Human rights defenders have rushed to condemn the prison sentence against former parliamentarian Ziad El-Elaimy, journalists Hisham Fouad and Hossam Moanis, and three others,
The Cairo Institute for Human Rights Studies and seven other Egyptian human rights organizations said that this confirms that “the government’s anti-human rights policies will remain in place” despite its “fictitious lifting of the state of emergency” and publishing of an “incomplete human rights strategy.”
The organizations urged General Abdel Fattah al-Sisi not to ratify the “outrageous sentence.” Emergency court rulings are not appealable, but the president has the power to nullify verdicts or order a retrial.
Amnesty International’s Middle East and North Africa Research and Advocacy Director Philip Luther likewise called on the president to “quash the sentences and immediately and unconditionally release all those detained purely for exercising their right to freedom of expression.”
He added, “These politicians and activists should never have been arrested in the first place and yet they have been convicted and sentenced to prison on charges related to their legitimate criticism of the Egyptian authorities.”
POMED Director of Advocacy Seth Binder called the verdict “a devastating decision for those involved in one of the most prominent political cases inside Egypt.” He added that al-Sisi’s regime “clearly does not care about improving human rights, [and international] ‘partners’ must respond knowing that, or I fear we will see similar verdicts for other political prisoners.”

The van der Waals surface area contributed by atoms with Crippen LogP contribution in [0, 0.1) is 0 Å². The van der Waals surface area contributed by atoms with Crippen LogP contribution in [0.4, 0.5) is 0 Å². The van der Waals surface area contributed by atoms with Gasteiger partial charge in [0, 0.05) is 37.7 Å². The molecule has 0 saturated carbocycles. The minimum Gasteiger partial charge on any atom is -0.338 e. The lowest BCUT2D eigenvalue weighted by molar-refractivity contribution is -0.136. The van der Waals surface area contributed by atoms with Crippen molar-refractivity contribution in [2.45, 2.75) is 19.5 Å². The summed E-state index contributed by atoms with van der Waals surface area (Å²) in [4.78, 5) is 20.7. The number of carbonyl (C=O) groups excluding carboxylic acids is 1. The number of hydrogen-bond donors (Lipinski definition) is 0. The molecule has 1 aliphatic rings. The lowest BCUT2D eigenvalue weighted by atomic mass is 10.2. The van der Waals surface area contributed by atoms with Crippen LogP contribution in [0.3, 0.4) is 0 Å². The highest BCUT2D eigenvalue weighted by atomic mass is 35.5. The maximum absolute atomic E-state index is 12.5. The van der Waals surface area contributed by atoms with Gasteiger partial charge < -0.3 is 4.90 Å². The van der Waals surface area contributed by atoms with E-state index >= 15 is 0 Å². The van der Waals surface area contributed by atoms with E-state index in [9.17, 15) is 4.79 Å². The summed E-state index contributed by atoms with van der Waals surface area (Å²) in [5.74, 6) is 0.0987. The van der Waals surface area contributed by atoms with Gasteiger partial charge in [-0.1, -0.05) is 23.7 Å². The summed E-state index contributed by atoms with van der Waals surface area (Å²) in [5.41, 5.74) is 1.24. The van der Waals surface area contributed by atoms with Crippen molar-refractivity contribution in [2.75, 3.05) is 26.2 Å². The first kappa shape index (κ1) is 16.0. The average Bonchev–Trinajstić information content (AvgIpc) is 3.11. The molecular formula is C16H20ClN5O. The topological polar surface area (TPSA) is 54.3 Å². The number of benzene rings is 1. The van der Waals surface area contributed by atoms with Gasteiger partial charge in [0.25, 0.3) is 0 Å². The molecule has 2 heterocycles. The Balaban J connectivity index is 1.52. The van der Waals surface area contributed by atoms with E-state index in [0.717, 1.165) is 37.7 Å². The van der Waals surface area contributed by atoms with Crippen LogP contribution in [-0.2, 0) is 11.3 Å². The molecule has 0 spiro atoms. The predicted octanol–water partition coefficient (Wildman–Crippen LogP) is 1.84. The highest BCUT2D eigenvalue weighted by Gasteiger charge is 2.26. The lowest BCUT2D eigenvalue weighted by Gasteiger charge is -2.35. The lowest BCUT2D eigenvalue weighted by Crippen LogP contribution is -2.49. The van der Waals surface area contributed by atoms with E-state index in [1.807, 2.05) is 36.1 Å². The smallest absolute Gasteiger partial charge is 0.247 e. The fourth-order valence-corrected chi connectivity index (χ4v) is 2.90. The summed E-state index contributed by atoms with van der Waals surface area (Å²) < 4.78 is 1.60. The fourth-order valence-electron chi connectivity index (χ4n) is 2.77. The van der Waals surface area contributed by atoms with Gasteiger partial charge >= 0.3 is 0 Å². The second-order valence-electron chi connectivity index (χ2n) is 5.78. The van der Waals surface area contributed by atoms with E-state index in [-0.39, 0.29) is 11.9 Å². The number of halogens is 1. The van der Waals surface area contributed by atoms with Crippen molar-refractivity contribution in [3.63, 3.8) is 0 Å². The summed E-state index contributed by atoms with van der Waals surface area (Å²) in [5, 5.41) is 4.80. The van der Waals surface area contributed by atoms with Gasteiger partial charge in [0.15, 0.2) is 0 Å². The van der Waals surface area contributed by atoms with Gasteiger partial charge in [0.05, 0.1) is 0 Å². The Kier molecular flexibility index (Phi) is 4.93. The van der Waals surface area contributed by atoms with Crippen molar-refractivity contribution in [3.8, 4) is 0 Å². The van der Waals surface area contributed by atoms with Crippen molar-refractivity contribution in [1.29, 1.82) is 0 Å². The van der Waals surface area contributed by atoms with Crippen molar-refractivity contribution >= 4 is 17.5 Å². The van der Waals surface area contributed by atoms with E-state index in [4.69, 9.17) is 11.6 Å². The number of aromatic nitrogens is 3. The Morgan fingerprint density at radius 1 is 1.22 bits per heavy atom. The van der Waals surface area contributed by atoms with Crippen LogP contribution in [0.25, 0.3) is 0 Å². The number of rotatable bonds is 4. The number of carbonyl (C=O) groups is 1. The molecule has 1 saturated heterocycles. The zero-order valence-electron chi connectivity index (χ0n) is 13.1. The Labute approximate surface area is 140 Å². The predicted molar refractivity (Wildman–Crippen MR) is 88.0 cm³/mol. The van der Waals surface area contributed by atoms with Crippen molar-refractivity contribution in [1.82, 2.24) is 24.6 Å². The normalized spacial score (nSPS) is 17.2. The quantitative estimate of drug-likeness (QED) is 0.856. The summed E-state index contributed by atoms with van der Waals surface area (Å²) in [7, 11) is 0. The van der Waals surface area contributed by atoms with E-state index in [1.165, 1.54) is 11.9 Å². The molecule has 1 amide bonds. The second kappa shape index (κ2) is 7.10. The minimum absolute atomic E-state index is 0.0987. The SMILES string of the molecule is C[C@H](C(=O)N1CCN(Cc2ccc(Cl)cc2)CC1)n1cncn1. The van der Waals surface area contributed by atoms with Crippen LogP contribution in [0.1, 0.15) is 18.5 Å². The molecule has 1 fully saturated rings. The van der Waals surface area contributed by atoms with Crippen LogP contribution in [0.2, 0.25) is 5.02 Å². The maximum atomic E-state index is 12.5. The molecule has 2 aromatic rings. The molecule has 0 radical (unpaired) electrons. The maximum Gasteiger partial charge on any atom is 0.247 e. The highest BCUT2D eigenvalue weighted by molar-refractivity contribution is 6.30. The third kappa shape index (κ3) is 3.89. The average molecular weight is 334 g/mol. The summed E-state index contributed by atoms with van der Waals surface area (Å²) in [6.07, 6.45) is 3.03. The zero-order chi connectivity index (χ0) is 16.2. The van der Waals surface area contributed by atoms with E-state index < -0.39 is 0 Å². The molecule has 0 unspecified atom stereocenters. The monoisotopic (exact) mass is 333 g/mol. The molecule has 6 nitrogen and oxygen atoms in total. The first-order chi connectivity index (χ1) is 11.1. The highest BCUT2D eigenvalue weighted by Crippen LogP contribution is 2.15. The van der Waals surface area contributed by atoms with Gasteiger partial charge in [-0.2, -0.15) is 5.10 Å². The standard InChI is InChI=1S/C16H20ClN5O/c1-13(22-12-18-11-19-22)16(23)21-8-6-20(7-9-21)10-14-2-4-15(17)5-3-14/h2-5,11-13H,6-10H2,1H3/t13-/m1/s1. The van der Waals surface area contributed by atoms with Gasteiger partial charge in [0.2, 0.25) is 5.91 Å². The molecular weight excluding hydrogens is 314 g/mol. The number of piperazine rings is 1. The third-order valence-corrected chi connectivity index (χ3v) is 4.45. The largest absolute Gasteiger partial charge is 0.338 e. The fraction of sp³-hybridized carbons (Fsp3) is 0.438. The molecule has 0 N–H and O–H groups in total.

Allison McManus, research director at the Freedom Initiative, said that it is “unconscionable that last week top U.S. officials welcomed Egyptian counterparts and praised [their] strategic partnership and vision for human rights” and asked, “Why should we believe diplomacy is effective behind closed doors when it’s not reflected behind bars?”
On November 17, following a four-month trial marred by numerous due process violations, an emergency court handed lengthy prison sentences to former parliamentarian Ziad el-Elaimy, journalists Hisham Fouad and Hossam Moanis, and three others.
El-Elaimy received a five-year prison sentence, while Fouad and Moanis each received four years. The other three—Hossam Abdel Nasser, Mohammed Bahnasy, and Fatima Ramadan—were all sentenced to three years behind bars, the latter in absentia.
El-Elaimy, Fouad, and Moanis were arrested in June 2019 as part of the Hope Coalition case. In July 2021, after spending more than the legal maximum of two years in pretrial detention, they were referred to trial in a new case copied from the original one. Read more about the bogus charges against them and details from their unfair trial in this previous Egypt Update.
Journalist Sharif Kouddous warned that the nearly two and a half years that the trio already spent in pretrial detention “may not count towards this sentence because they were technically imprisoned in a separate case,” adding that we will “have to see whether the other case is dropped, which would allow their time in prison to count towards this sentence.”
Hussein Baoumi, Egypt and Libya researcher at Amnesty International, added, “A largely ignored aspect of these emergency trials is that prosecutors chose to refer defendants to trial over cases different from the ones they have been detained over, opening the door for indefinite detention should the authorities decide so.”
Activist Alaa Abdel Fattah, lawyer Mohamed El-Baqer, and blogger Mohamed “Oxygen” Ibrahim, who are expecting a verdict from their own trial before an emergency court next month, are facing a similar situation.
Researcher Patrick George Zaki and Strong Egypt Party President Abdel Moneim Aboul-Fotouh are also currently facing trials in emergency courts despite the state of emergency finally coming to an end last month.